Are Temporary Workers Ever Exempt from the FLSA?
By Reggie Gay
Can temporary employees be hired as exempt employees or weekly salaried employees?
This question provides a good opportunity to discuss several issues related to temporary employees, salaried employees, and exempt employees. Due to the nature of temporary employees’ work, they are normally classified as nonexempt and are paid on an hourly basis. Nothing, however, prevents them from being paid on a salary basis or being exempt from the Fair Labor Standards Act (FLSA), provided all of the requirements are met.
Keep in mind the term “temporary employees” may mean different things to different people. They can include traditional short-term, clerical-type employees as well as longer-term employees provided by third-party leasing firms.
A temporary employee can also mean a worker who is hired directly by the company to work for a short, specific period or for a specific project. You should be aware that even if the worker is considered to be an employee of the third-party leasing firm, depending on a number of factors, she may be considered an employee of both the leasing firm and your company.
The ultimate test is the right of control over her. The more control you have over the employee, the more likely you are to be found to be a co-employer. This could potentially expose you to liability if she is improperly classified and not paid overtime.
Regardless of the type of temporary employee, a worker is either exempt or nonexempt under the FLSA. If she is nonexempt, she will be entitled to overtime pay for any hours actually worked over 40 in a single workweek. Although there are a few exceptions, the general rule is that employees must meet three tests before they are exempt from the FLSA—the salary test, the salary-level test, and the duties test.
A salaried employee receives a regular, predetermined amount of compensation each pay period. With limited exceptions, to qualify as exempt, she must be paid on a salary basis, and her compensation cannot be reduced because of variations in the quality or quantity of the work performed. Care must be taken not to inadvertently convert a salaried employee to an hourly employee by improperly deducting pay.
It’s important to understand there’s a difference between the employee being salaried and being exempt. Being salaried isn’t the equivalent of being exempt. The two terms are not interchangeable. While an employee must generally be salaried to be exempt, this isn’t the only test. To be exempt, she must also meet the salary-level and the duties tests.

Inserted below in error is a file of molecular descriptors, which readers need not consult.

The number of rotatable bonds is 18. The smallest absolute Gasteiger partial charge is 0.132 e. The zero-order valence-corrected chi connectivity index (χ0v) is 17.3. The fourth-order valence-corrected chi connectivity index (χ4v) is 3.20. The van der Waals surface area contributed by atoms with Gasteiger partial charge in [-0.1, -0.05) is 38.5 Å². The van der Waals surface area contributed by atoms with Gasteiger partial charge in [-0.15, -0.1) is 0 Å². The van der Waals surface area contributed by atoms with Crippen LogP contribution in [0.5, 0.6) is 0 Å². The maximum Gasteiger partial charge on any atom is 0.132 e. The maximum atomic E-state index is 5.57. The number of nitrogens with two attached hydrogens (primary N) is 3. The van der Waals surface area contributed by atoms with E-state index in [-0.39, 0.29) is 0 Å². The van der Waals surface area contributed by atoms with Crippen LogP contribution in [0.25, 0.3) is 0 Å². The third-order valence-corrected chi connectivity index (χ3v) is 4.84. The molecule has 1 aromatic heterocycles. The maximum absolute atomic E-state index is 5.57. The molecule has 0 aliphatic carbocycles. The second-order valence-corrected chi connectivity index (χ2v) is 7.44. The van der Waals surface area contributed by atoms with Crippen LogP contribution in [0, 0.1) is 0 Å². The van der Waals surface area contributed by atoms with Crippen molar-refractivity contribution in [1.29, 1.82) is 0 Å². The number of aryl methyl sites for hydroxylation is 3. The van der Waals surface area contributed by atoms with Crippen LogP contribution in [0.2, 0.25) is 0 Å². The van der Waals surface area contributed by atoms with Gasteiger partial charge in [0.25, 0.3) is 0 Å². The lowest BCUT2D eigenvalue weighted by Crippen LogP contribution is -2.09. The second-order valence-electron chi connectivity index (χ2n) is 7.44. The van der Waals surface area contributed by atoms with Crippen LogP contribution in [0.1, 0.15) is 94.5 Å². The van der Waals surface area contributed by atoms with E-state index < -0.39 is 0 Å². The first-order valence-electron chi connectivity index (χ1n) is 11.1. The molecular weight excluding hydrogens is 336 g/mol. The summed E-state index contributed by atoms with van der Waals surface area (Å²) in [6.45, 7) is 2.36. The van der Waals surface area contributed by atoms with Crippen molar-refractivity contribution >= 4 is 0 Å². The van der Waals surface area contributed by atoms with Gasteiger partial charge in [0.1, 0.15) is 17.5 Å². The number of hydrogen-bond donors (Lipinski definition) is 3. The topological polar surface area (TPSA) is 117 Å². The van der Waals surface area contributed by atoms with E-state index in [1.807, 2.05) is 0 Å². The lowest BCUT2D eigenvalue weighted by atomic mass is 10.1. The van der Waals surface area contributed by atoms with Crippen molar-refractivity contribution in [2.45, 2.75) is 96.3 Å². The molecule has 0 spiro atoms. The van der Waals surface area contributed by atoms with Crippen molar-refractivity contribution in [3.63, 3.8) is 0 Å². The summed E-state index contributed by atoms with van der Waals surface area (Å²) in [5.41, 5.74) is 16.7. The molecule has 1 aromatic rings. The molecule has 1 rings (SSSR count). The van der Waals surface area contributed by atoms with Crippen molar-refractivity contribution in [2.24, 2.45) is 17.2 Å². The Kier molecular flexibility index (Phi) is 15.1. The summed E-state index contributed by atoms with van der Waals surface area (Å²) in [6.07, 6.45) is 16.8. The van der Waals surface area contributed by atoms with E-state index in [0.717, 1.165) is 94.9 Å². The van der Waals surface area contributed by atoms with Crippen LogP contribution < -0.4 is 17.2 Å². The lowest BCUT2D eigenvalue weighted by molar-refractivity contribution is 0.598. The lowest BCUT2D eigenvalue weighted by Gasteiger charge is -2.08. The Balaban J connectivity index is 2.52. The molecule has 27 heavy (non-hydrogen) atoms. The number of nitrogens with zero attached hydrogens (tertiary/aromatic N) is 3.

Currently, the minimum salary-level test is $455 per week ($23,660 per year). That is the minimal amount an employee must earn to qualify as exempt. The U.S. Department of Labor (DOL) has issued a proposed rule that will most likely increase the minimal salary level next year to $679 per week ($35,308 per year). Failing to pay the minimum level will entitle the employee to overtime.
In addition to the above, the worker must also meet the duties test. She cannot primarily be engaged in manual or “blue-collar” work and must fall into one of several “white-collar” exemptions. The exemptions include the executive exemption, the administrative exemption, the professional exemption, the outside sales exemption, the creative professional exemption, and the certain computer employees exemption.
There are specific requirements for each exemption that must be met, and you should be sure her duties and responsibilities fall within one of the exemptions. Remember, her job title is irrelevant, and her primary duties in the performance of her work are what is important.
In summary, although temporary employees may be assigned work that might otherwise allow them to be classified as exempt, most are paid on an hourly basis or do not meet the salaried threshold level. Accordingly, they aren’t eligible for exempt status. If she is paid on a salary basis, meets the threshold amount, and performs work that meets one of the exempt classifications, she will qualify as being exempt from the FLSA and not be entitled to overtime.
Reggie Gay, an attorney with Burr & Forman and editor South Carolina Employment Law Letter.